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GRN-related frontotemporal dementia is a progressive brain disorder that can affect behavior, language, and movement. The symptoms of this disorder usually become noticeable in a person's fifties or sixties, and affected people typically survive 6 to 7 years after the appearance of symptoms. However, the features of this condition vary significantly, even among affected members of the same family.
Behavioral changes are the most common early signs of GRN-related frontotemporal dementia. These include marked changes in personality, judgment, and insight. It may become difficult for affected individuals to interact with others in a socially appropriate manner. Affected people may also become easily distracted and unable to complete tasks. They increasingly require help with personal care and other activities of daily living.
Many people with GRN-related frontotemporal dementia develop progressive problems with speech and language (aphasia). Affected individuals may have trouble speaking, remembering words and names (dysnomia), and understanding speech. Over time, they may completely lose the ability to communicate.
Some people with GRN-related frontotemporal dementia also develop movement disorders, such as parkinsonism and corticobasal syndrome. The signs and symptoms of these disorders include tremors, rigidity, unusually slow movement (bradykinesia), involuntary muscle spasms (myoclonus), uncontrolled muscle tensing (dystonia), and an inability to carry out purposeful movements (apraxia).
GRN-related frontotemporal dementia affects an estimated 3 to 15 per 100,000 people aged 45 to 64. This condition accounts for 5 to 10 percent of all cases of frontotemporal dementia.
GRN-related frontotemporal dementia results from mutations in the GRN gene. This gene provides instructions for making a protein called granulin (also known as progranulin). Granulin is active in many different tissues in the body, where it helps control the growth, division, and survival of cells. Granulin's function in the brain is not well understood, although it appears to play an important role in the survival of nerve cells (neurons).
Most mutations in the GRN gene prevent any granulin from being produced from one copy of the gene in each cell. As a result, cells make only half the usual amount of granulin. It is unclear how a shortage of this protein leads to the features of GRN-related frontotemporal dementia. However, studies have shown that the disorder is characterized by the buildup of a protein called TAR DNA-binding protein (TDP-43) in certain brain cells. The TDP-43 protein forms clumps (aggregates) that may interfere with cell functions and ultimately lead to cell death. Researchers are working to determine how mutations in the GRN gene, and the resulting loss of granulin, are related to a buildup of TDP-43 in the brain.
The features of GRN-related frontotemporal dementia result from the gradual loss of neurons in regions near the front of the brain called the frontal and temporal lobes. The frontal lobes are involved in reasoning, planning, judgment, and problem-solving, while the temporal lobes help process hearing, speech, memory, and emotion. The death of neurons in these areas causes problems with many critical brain functions. However, it is unclear why the loss of neurons occurs in the frontal and temporal lobes more often than other brain regions in people with GRN-related frontotemporal dementia.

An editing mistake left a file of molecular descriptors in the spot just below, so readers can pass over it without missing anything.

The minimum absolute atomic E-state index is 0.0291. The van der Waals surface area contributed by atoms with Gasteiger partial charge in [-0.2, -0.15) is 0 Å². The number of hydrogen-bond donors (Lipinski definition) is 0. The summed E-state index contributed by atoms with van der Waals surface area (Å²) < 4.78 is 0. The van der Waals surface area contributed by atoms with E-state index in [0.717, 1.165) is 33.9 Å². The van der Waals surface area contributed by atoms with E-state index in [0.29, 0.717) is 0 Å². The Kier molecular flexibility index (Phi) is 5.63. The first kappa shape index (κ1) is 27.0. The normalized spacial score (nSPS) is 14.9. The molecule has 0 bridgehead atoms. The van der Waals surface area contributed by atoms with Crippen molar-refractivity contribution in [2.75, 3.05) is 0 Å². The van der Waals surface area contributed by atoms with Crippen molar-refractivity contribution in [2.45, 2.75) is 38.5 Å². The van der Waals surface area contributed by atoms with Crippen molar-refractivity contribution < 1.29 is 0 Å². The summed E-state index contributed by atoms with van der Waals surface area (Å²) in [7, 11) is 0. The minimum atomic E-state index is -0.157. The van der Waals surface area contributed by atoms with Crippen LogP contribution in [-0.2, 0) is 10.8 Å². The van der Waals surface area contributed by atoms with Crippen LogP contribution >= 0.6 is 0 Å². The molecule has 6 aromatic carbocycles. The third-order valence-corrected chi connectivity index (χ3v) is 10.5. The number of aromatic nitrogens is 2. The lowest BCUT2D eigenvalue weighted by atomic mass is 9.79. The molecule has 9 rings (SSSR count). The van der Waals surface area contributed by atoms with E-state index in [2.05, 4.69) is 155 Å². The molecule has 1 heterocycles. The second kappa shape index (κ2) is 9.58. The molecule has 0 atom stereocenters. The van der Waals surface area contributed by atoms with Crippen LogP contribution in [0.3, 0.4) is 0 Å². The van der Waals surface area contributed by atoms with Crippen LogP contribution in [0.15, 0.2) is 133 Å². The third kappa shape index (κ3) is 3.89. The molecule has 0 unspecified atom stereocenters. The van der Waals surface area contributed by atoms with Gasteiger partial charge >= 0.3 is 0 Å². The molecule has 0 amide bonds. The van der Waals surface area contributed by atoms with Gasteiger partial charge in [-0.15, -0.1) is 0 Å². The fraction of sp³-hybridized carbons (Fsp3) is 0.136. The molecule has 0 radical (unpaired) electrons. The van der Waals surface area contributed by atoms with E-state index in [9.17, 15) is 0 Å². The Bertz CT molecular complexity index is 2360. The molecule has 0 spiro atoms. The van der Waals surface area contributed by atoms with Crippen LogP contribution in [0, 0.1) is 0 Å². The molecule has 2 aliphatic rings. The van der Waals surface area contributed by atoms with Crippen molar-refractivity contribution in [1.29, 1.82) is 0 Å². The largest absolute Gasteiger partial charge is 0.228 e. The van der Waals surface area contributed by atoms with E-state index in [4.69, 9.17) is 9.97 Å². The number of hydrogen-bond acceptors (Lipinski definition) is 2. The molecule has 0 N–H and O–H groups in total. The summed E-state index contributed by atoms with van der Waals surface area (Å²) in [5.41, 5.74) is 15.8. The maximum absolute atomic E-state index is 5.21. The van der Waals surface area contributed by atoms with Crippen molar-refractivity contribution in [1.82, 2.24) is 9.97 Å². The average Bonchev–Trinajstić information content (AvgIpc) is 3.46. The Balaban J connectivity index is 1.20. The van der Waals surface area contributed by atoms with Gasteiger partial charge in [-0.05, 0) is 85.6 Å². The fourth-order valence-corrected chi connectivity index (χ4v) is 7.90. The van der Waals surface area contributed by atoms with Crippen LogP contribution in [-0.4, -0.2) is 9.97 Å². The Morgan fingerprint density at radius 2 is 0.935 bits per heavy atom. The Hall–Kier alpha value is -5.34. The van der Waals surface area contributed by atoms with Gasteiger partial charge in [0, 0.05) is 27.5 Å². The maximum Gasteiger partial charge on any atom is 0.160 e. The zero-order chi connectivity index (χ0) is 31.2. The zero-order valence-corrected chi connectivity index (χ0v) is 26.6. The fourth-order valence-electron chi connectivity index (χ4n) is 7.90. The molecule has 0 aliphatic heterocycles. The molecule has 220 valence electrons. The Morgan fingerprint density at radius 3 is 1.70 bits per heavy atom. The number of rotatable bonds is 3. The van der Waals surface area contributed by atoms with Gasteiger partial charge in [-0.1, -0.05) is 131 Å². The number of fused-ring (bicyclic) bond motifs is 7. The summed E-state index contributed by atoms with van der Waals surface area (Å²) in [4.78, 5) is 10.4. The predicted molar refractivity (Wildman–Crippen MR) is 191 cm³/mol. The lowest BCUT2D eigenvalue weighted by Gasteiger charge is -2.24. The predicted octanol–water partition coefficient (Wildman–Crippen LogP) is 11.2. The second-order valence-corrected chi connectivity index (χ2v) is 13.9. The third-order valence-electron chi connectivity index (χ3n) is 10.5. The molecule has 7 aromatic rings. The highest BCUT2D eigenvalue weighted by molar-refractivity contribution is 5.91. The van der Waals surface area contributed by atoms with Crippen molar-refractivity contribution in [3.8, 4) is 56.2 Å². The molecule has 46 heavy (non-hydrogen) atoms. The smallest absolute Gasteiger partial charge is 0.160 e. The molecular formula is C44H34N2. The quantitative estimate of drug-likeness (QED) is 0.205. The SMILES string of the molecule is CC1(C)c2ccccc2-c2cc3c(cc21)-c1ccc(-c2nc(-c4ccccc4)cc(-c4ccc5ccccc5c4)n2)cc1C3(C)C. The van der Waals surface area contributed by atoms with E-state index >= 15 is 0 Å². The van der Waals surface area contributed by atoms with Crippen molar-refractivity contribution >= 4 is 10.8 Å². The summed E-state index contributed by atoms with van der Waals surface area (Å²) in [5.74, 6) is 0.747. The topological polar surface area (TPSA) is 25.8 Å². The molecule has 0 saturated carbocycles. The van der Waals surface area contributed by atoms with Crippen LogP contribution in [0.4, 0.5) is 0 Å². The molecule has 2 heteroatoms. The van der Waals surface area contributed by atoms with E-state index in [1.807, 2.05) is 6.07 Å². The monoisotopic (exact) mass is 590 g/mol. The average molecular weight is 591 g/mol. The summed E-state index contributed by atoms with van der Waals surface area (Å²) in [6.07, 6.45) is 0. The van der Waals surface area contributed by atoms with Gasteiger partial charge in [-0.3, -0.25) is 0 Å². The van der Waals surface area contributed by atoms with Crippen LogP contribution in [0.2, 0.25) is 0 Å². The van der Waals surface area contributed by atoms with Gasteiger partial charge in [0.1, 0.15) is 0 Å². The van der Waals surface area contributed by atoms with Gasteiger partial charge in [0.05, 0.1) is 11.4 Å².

Changes in this gene are associated with GRN-related frontotemporal dementia.
This condition is inherited in an autosomal dominant pattern, which means one copy of the altered gene in each cell is sufficient to cause the disorder. In most cases, an affected person has a parent and other family members with the condition.
These resources address the diagnosis or management of GRN-related frontotemporal dementia and may include treatment providers.
You might also find information on the diagnosis or management of GRN-related frontotemporal dementia in Educational resources and Patient support.
General information about the diagnosis (http://ghr.nlm.nih.gov/handbook/consult/diagnosis) and management (http://ghr.nlm.nih.gov/handbook/consult/treatment) of genetic conditions is available in the Handbook. Read more about genetic testing (http://ghr.nlm.nih.gov/handbook/testing), particularly the difference between clinical tests and research tests (http://ghr.nlm.nih.gov/handbook/testing/researchtesting).
To locate a healthcare provider, see How can I find a genetics professional in my area? (http://ghr.nlm.nih.gov/handbook/consult/findingprofessional) in the Handbook.
You may find the following resources about GRN-related frontotemporal dementia helpful. These materials are written for the general public.
You may also be interested in these resources, which are designed for healthcare professionals and researchers.
For more information about naming genetic conditions, see the Genetics Home Reference Condition Naming Guidelines (http://ghr.nlm.nih.gov/ConditionNameGuide) and How are genetic conditions and genes named? (http://ghr.nlm.nih.gov/handbook/mutationsanddisorders/naming) in the Handbook.
Ask the Genetic and Rare Diseases Information Center (https://rarediseases.info.nih.gov/gard).
apraxia ; autosomal ; autosomal dominant ; bradykinesia ; cell ; dementia ; DNA ; dystonia ; gene ; hereditary ; inherited ; involuntary ; myoclonus ; parkinsonism ; protein ; syndrome
You may find definitions for these and many other terms in the Genetics Home Reference Glossary.
The resources on this site should not be used as a substitute for professional medical care or advice. Users seeking information about a personal genetic disease, syndrome, or condition should consult with a qualified healthcare professional. See How can I find a genetics professional in my area? (http://ghr.nlm.nih.gov/handbook/consult/findingprofessional) in the Handbook.